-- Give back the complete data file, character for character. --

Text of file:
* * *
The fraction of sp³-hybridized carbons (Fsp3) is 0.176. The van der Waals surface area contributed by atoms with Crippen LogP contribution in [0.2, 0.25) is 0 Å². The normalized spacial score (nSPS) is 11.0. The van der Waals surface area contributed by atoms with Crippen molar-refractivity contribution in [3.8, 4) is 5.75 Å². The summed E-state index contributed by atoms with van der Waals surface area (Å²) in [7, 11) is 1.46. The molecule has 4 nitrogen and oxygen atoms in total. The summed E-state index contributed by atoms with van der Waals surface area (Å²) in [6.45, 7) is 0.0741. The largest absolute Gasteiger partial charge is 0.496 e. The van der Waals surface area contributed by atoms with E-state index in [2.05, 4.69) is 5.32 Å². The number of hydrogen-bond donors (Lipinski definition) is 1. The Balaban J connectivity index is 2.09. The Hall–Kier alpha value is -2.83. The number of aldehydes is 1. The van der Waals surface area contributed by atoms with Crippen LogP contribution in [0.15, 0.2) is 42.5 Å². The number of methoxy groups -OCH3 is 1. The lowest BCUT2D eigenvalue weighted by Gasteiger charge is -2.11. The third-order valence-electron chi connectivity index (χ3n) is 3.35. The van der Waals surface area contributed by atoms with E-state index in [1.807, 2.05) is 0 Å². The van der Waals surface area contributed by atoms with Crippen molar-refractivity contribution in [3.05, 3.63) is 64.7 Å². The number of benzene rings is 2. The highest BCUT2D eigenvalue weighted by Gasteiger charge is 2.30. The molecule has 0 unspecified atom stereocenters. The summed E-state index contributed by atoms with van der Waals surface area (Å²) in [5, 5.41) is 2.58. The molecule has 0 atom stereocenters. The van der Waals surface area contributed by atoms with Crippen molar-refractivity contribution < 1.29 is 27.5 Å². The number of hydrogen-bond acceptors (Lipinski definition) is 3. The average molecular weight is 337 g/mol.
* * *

The fraction of sp³-hybridized carbons (Fsp3) is 0.176. The van der Waals surface area contributed by atoms with Crippen LogP contribution in [0.2, 0.25) is 0 Å². The normalized spacial score (nSPS) is 11.0. The van der Waals surface area contributed by atoms with Crippen molar-refractivity contribution in [3.8, 4) is 5.75 Å². The summed E-state index contributed by atoms with van der Waals surface area (Å²) in [7, 11) is 1.46. The molecule has 4 nitrogen and oxygen atoms in total. The summed E-state index contributed by atoms with van der Waals surface area (Å²) in [6.45, 7) is 0.0741. The largest absolute Gasteiger partial charge is 0.496 e. The van der Waals surface area contributed by atoms with E-state index in [2.05, 4.69) is 5.32 Å². The number of hydrogen-bond donors (Lipinski definition) is 1. The Balaban J connectivity index is 2.09. The Hall–Kier alpha value is -2.83. The number of aldehydes is 1. The van der Waals surface area contributed by atoms with Crippen LogP contribution in [0.15, 0.2) is 42.5 Å². The number of methoxy groups -OCH3 is 1. The lowest BCUT2D eigenvalue weighted by Gasteiger charge is -2.11. The third-order valence-electron chi connectivity index (χ3n) is 3.35. The van der Waals surface area contributed by atoms with E-state index in [1.807, 2.05) is 0 Å². The van der Waals surface area contributed by atoms with Crippen molar-refractivity contribution in [3.05, 3.63) is 64.7 Å². The number of benzene rings is 2. The highest BCUT2D eigenvalue weighted by Gasteiger charge is 2.30. The molecule has 0 unspecified atom stereocenters. The summed E-state index contributed by atoms with van der Waals surface area (Å²) in [5, 5.41) is 2.58. The molecule has 0 atom stereocenters. The van der Waals surface area contributed by atoms with Crippen molar-refractivity contribution < 1.29 is 27.5 Å². The number of hydrogen-bond acceptors (Lipinski definition) is 3. The average molecular weight is 337 g/mol.